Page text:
1 Prepare the soil by turning it over, adding a fertilizer and letting it sit for two weeks before introducing plants.
2 When planting, pack the soil loosely to allow the roots space to grow.
3 Add worm castings to the soil after planting.
4 Water on a daily basis to begin with, then as needed.
5 Be patient. Planting to picking times can depend on the weather.
Tomatoes. Peppers. Cucumbers. Squash. Zucchini. Eggplant. Okra. What says summer more than a rainbow of freshly grown vegetables?
Tomatoes and peppers are prime vegetables for the newer gardener, said Melanie Mayo, spokesperson for Crabtree Farms.
"I think the most rewarding thing to grow is just a tomato," she said, "because you don't have to cook it, you don't have to do anything, you just take it off the vine and eat it."
Like tomatoes, peppers are also fairly easy. "Peppers are especially popular for growing because they can take a lot of heat and a lot of torture," Mayo said. "When it's hot in August and everything is dead, peppers will keep on producing."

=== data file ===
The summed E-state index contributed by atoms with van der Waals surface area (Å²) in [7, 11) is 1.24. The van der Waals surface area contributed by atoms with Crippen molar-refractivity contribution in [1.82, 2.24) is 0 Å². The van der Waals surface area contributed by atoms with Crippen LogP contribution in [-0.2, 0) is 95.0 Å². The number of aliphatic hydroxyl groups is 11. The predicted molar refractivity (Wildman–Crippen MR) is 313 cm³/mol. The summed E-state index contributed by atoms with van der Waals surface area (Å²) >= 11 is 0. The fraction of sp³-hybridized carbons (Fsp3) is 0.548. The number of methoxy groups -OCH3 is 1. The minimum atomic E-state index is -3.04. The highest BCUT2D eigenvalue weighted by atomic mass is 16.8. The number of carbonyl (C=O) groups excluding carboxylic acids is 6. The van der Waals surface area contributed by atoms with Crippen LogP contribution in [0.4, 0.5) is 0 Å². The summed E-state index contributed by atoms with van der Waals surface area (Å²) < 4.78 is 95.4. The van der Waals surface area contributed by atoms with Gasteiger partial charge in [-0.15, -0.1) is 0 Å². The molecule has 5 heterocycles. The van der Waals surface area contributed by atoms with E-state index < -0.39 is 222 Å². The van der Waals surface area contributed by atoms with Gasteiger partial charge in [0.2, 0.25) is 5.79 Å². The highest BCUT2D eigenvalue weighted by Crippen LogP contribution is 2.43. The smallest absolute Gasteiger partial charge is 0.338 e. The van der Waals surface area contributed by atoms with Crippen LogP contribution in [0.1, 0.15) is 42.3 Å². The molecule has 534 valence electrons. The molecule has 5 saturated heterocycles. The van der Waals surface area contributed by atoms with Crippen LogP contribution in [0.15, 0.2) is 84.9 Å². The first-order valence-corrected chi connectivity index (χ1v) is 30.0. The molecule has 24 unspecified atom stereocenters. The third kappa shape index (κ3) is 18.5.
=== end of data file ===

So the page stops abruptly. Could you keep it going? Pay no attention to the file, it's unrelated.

Mayo said using raised beds or planting in-ground is up to the gardener, although raised beds tend to produce fewer weeds, she said.
Preparing beds for summer vegetables is pretty easy, she said. One will begin by turning the soil over and adding a fertilizer or compost tea.
"Let the soil sit for about two weeks and then plant," she said. She recommends adding worm castings around each plant.
The method of planting and maintaining different vegetables does not vary much as long as small plant starts are being used.
Place the plant below the soil surface, burying it down at least an inch, and don't pack too tight, Mayo said. The roots need to have a little space to spread. Taller plants such as tomatoes can be planted a tad deeper, but a trailing plant such as lettuce should be planted even with soil.
Water daily for the first week or two, and then use a finger to check the soil. "If you don't get anything stuck to your finger, it's too dry," she said.